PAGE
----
For Paris art, autumn is the hottest part of the calendar. But this year, a pair of popular shows is turning up that heat. At Musée d’Orsay, Masculine/Masculine: The Nude Man in Art pays tribute to representations of the male figure. Across the Seine, at Musée Jacquemart-André, Desire and Sensuality (Désirs et Volupté) features female beauties of Victorian Britain.
Understandably, both are drawing big crowds. But, of the two, it’s the d’Orsay show that is controversial. The brouhaha began on its opening night, when art student Arthur Gillet slipped behind a work and emerged wearing just a beard. As a nude Gillet mingled with the art lovers, many assumed his presence was an in-house stunt. Red-faced officials, however, soon escorted him out.
Gillet pronounced himself “very happy” with the show but he felt its value as gay art was hidden. Yet The Nude Man offers plenty on this front. It’s stuffed with gay icons and favorites such as Robert Mapplethorpe, Jean Cocteau, David Hockney, Paul Cadmus, George Platt Lynes and David LaChapelle. With work in almost every room, flamboyant Pierre and Gilles seem almost like official mascots.
The range of pieces alone makes it worth anyone’s time and there are gorgeous, hunky guys from every era since 1800. The artists range from Jean-Jacques David and Georges de La Trip to moderns like Francis Bacon and Lucian Freud. Also, there is much quirky and unusual work, some from unexpected names such as Egon Schiele or Gustave Moreau.
Things are less confrontational at the bespoke hôtel particulier of wealthy 19th-century banker Edouard André. If you’ve never visited the home of André and his wife Nélie, make this a date. Highfliers of the Second Empire’s high society, this couple collected European painting, decorative arts and antiquities. Here, in room after room of splendidly ornate decor, you can marvel at their sumptuousness of their acquisitions. (A real surprise is their Renaissance paintings, which are actually some of the best in Paris.)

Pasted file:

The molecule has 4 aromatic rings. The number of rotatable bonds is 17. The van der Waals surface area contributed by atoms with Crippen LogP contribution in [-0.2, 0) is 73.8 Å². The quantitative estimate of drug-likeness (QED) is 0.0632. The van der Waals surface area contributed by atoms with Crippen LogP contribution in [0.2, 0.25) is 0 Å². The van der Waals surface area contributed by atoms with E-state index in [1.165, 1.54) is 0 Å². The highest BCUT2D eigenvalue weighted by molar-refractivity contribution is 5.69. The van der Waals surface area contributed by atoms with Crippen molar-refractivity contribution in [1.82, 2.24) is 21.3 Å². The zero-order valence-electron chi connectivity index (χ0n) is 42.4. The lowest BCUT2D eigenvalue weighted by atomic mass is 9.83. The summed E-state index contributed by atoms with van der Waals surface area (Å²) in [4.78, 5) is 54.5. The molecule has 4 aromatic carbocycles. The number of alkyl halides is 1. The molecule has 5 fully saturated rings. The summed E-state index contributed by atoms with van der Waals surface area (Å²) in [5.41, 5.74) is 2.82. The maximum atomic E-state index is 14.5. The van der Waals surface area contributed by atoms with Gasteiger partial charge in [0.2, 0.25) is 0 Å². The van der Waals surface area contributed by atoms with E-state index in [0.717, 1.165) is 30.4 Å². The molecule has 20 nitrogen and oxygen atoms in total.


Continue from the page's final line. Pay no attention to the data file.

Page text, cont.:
Upstairs, in an intimate gallery space, you’ll find Desire and Sensuality in the Victorian Age. The show is perfectly at home in such a lavish setting. England’s Aesthetic Movement created its “cult of beauty” at the moment its French counterparts invented Impressionism. However, the Brits were less concerned with ways of seeing than with their reverence for antiquity and beautiful women. This heady combination made the painters notorious—but their works eventually became popular with collectors. The 50 on show here come from the Pérez Simón holdings, one of Victorian art’s most important private collections.
The women in them marry feminine wiles and bold sex appeal. Most were painted from life, so these are early images of “supermodels.” Transformed into Greek, Roman or medieval heroines, such ladies traded their daily corsets and crinolines for filmy drapes and robes. Many are “interpreting” the female protagonists of poems, tales and legends. Thus some are lovelorn, while others are evil—or lascivious.
Most of the paintings are also by Victorian greats, names such as Alma-Tadema, Burne-Jones, Frederick Leighton, Arthur and Talbot Hughes, John Everett Millais and Dante Gabriel Rossetti. Some of the pieces, like The Roses of Heliogabalus or Greek Girls Picking Up Pebbles by the Sea, are now seen as icons of British art. Because the show is grouped by the roles women are playing, you will see classical beauties, muses and models, romantic heroines and steamy femmes fatales.
This movement brought the female nude new fame in Britain. Yet the movement eventually squashed its sensuality, siphoning that energy into its decorative impulse.
In this superb setting it’s all a guilty, girly pleasure.
• Both these exhibitions offer excellent brunch-or-lunch options. At the Musée d’Orsay, try the upstairs café (designed by Fernando and Humberty Campana). At Musée Jacquemart-André, the charming tearoom-café is a classic local spot.
Masculine/Masculine: The Nude Man in Art runs through January 2, 2014
Desire and Sensuality in the Victorian Age (Désirs et Volupté) runs through January 20, 2014